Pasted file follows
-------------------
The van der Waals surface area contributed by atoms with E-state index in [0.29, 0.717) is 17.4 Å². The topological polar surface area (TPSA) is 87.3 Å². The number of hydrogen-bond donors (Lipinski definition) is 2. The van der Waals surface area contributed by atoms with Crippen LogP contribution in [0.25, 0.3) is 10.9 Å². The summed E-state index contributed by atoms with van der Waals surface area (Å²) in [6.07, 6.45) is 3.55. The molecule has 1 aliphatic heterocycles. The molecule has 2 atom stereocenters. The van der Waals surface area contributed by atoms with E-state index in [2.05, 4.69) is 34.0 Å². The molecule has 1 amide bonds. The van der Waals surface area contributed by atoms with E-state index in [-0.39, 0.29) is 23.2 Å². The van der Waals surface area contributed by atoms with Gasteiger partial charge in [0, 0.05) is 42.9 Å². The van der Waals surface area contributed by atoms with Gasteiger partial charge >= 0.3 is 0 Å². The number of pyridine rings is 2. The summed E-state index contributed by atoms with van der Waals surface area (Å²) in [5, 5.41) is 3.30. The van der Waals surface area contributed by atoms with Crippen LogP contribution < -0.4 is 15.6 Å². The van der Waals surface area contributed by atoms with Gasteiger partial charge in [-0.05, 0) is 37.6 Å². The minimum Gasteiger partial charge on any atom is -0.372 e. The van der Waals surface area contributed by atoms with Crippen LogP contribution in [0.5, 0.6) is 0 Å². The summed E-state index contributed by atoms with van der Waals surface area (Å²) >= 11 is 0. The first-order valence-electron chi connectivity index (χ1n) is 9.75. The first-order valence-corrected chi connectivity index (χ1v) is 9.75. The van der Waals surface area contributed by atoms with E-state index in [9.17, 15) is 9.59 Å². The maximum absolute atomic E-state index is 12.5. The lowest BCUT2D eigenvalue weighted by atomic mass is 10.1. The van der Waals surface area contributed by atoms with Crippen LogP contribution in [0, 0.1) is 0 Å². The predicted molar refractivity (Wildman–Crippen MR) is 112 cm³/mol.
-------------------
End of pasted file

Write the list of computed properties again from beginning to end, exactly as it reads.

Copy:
The van der Waals surface area contributed by atoms with E-state index in [0.29, 0.717) is 17.4 Å². The topological polar surface area (TPSA) is 87.3 Å². The number of hydrogen-bond donors (Lipinski definition) is 2. The van der Waals surface area contributed by atoms with Crippen LogP contribution in [0.25, 0.3) is 10.9 Å². The summed E-state index contributed by atoms with van der Waals surface area (Å²) in [6.07, 6.45) is 3.55. The molecule has 1 aliphatic heterocycles. The molecule has 2 atom stereocenters. The van der Waals surface area contributed by atoms with E-state index in [2.05, 4.69) is 34.0 Å². The molecule has 1 amide bonds. The van der Waals surface area contributed by atoms with E-state index in [-0.39, 0.29) is 23.2 Å². The van der Waals surface area contributed by atoms with Gasteiger partial charge in [0, 0.05) is 42.9 Å². The van der Waals surface area contributed by atoms with Gasteiger partial charge >= 0.3 is 0 Å². The number of pyridine rings is 2. The summed E-state index contributed by atoms with van der Waals surface area (Å²) in [5, 5.41) is 3.30. The van der Waals surface area contributed by atoms with Crippen LogP contribution < -0.4 is 15.6 Å². The van der Waals surface area contributed by atoms with Gasteiger partial charge in [-0.05, 0) is 37.6 Å². The minimum Gasteiger partial charge on any atom is -0.372 e. The van der Waals surface area contributed by atoms with Crippen LogP contribution in [0.5, 0.6) is 0 Å². The summed E-state index contributed by atoms with van der Waals surface area (Å²) >= 11 is 0. The first-order valence-electron chi connectivity index (χ1n) is 9.75. The first-order valence-corrected chi connectivity index (χ1v) is 9.75. The van der Waals surface area contributed by atoms with E-state index in [9.17, 15) is 9.59 Å². The maximum absolute atomic E-state index is 12.5. The lowest BCUT2D eigenvalue weighted by atomic mass is 10.1. The van der Waals surface area contributed by atoms with Crippen LogP contribution in [0, 0.1) is 0 Å². The predicted molar refractivity (Wildman–Crippen MR) is 112 cm³/mol.